Surrender to Your Humanity
You are a human being. Nothing more, nothing less. Ergo, you can never be perfect even though you can do some pretty amazing things. So, stop wasting time and energy being ashamed when you mess up. Quit pretending you know what you are doing and what you are talking about when you’re not really sure. We waste too much energy in the cover-up. It’s a conspiracy… but Mulder and Scully can’t help you out here. We ALL pretend that we’re a little more together than we really are. Yes, you’re not the only one. Because of that, we’re all overly afraid of making mistakes and being found out. So, we’ve developed many duck-and-cover strategies that get right smack in the way of performing well as innovative teams.
Why Admit I’m Not Perfect?
The greatest outcome of surrendering to our humanity is that we stop being so judgmental of other people when we see them mess up. No more “holier than thou.” And stepping down from our shuck and jive pedestal makes us a lot more fun to be around. People become drawn to us. We become the model of what we really want in others. They become willing to try out new thinking and different skills when we’re around. They’re growing and learning… we’re growing and learning; it’s the fertile seedbed for innovative teams.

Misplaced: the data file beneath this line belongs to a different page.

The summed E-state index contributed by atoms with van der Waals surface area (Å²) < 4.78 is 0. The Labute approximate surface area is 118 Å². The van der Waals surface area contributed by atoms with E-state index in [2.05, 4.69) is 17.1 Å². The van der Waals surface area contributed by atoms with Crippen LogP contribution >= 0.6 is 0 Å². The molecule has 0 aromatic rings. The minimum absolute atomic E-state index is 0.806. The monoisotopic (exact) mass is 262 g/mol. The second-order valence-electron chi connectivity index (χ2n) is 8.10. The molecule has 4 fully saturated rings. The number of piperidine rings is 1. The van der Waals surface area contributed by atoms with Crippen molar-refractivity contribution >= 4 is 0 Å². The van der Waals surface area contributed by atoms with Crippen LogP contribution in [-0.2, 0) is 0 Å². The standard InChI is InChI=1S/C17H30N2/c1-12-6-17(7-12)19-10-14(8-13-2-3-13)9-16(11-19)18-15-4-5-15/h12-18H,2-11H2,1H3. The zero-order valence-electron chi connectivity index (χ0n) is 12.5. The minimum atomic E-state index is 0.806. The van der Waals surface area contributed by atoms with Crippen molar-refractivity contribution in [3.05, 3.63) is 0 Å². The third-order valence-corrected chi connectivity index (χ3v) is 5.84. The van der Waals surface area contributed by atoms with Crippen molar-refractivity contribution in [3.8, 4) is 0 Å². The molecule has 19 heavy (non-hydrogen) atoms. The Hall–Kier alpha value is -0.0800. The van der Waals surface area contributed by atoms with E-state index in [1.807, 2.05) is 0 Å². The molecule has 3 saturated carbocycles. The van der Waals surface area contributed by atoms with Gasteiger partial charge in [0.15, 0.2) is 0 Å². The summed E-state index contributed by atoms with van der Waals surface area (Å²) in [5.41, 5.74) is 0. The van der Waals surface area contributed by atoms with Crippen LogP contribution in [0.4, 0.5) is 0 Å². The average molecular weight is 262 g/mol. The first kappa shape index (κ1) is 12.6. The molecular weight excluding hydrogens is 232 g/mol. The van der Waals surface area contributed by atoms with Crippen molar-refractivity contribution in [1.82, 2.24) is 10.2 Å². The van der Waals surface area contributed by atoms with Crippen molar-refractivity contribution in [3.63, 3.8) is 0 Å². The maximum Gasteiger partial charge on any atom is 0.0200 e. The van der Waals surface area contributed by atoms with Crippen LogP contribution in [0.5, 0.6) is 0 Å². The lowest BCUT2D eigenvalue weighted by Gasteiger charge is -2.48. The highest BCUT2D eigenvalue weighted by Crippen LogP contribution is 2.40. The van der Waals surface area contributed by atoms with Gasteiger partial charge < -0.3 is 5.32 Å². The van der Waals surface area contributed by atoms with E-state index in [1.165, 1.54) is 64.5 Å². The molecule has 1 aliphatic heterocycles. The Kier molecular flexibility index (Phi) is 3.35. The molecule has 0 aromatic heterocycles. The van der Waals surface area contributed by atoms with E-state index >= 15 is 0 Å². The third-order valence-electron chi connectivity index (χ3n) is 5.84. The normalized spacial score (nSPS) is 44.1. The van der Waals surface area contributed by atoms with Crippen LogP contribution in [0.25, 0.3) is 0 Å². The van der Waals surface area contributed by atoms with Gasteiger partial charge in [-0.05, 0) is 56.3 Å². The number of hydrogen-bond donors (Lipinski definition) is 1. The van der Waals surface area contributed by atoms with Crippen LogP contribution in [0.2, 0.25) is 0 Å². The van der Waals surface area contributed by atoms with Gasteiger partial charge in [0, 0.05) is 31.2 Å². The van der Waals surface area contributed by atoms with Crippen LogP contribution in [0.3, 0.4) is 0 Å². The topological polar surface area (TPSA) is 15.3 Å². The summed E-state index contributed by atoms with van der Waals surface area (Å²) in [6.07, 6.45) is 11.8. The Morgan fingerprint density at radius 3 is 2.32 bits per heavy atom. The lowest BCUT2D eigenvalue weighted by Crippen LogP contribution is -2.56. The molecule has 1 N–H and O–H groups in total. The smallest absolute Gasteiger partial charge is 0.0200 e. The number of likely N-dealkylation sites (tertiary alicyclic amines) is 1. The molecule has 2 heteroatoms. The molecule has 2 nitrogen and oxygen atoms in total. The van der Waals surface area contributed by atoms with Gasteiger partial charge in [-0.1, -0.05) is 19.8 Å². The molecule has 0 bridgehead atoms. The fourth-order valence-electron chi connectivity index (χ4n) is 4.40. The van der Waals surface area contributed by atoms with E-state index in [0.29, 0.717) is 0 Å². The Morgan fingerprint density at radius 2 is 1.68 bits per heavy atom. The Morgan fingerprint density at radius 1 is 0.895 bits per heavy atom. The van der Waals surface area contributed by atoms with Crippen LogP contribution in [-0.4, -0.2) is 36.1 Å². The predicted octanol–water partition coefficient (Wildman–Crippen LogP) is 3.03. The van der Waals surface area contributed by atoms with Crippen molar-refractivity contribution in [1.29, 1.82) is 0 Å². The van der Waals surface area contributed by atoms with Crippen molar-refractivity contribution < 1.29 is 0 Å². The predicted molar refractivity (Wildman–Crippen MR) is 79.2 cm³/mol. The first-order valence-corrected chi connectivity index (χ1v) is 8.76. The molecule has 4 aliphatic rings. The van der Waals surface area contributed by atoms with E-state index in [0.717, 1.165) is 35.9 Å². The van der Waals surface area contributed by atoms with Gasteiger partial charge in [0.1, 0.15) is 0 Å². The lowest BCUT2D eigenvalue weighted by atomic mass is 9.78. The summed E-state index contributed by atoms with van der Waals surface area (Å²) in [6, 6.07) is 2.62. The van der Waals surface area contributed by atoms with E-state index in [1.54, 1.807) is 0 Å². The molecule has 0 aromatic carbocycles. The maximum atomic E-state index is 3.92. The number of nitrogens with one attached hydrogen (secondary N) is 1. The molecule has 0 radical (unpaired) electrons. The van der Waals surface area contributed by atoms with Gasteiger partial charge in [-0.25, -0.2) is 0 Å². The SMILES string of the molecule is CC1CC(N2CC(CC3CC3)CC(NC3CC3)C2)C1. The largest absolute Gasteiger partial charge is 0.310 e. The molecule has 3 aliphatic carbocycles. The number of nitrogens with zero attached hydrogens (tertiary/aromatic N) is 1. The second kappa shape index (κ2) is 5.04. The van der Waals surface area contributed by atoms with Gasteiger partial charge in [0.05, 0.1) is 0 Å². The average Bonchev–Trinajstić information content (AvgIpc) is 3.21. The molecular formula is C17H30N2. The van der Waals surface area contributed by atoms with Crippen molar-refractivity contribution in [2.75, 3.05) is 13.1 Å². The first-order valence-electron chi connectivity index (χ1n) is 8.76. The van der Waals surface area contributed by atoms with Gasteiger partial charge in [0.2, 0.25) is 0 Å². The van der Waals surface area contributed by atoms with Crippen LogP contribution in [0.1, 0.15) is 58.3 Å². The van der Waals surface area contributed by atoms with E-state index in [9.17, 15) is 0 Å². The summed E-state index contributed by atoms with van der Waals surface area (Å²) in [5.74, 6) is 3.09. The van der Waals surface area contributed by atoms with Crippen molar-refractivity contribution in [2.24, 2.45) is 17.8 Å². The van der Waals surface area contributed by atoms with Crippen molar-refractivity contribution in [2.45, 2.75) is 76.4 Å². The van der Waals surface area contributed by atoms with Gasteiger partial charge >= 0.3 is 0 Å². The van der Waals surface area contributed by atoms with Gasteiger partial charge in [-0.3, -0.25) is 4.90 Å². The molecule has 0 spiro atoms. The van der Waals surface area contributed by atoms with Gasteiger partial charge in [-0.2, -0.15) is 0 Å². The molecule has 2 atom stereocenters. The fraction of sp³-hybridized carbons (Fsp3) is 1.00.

Sound like a situation you’d like to be in? What can you do to get there? Take steps to understand why you react the way you do and what that motivation means to you and your team.
Overriding Your Gator Brain
You have a reptile living in your brainstem.
And, no, not in a B-movie, horror flick kind of way (though that would make for great conversation at the next company barbecue…).
Our most basic survival behaviors are run by our reptilian brain. We call this part of our brain the “gator brain” because it is similar to the ENTIRE brain of the alligator. Now, an alligator’s existence is a pretty basic thing. Find food, protect your territory, protect yourself, and reproduce. Animals, which have evolved in a particular environmental niche, regard anything that is a change in that niche as a threat to their very existence. Less complex animals, like reptiles, have four choices in terms of how they might deal with that “newness:” kill it, eat it, run from it (or mate with it… but we’re forgetting about this — for now).
Our natural reaction when confronted with “newness” is the same to an extent. Fortunately, we have another part of our brain, the neo-cortex (the “innovative brain”) which has the ability to override the primitive instincts of the gatorbrain. We can treat newness with curiosity. We can defer judgment and look for the possibilities that exist in new ideas. We can be smarter than gators if we choose to be. Innovation teams are smarter than gators most of the time (notice we didn’t say “all of the time?”). Creative individuals on innovation teams have re-habituated themselves so that their first response to newness is to understand it fully before they assess its potential value. It’s their pathway out of the swamp.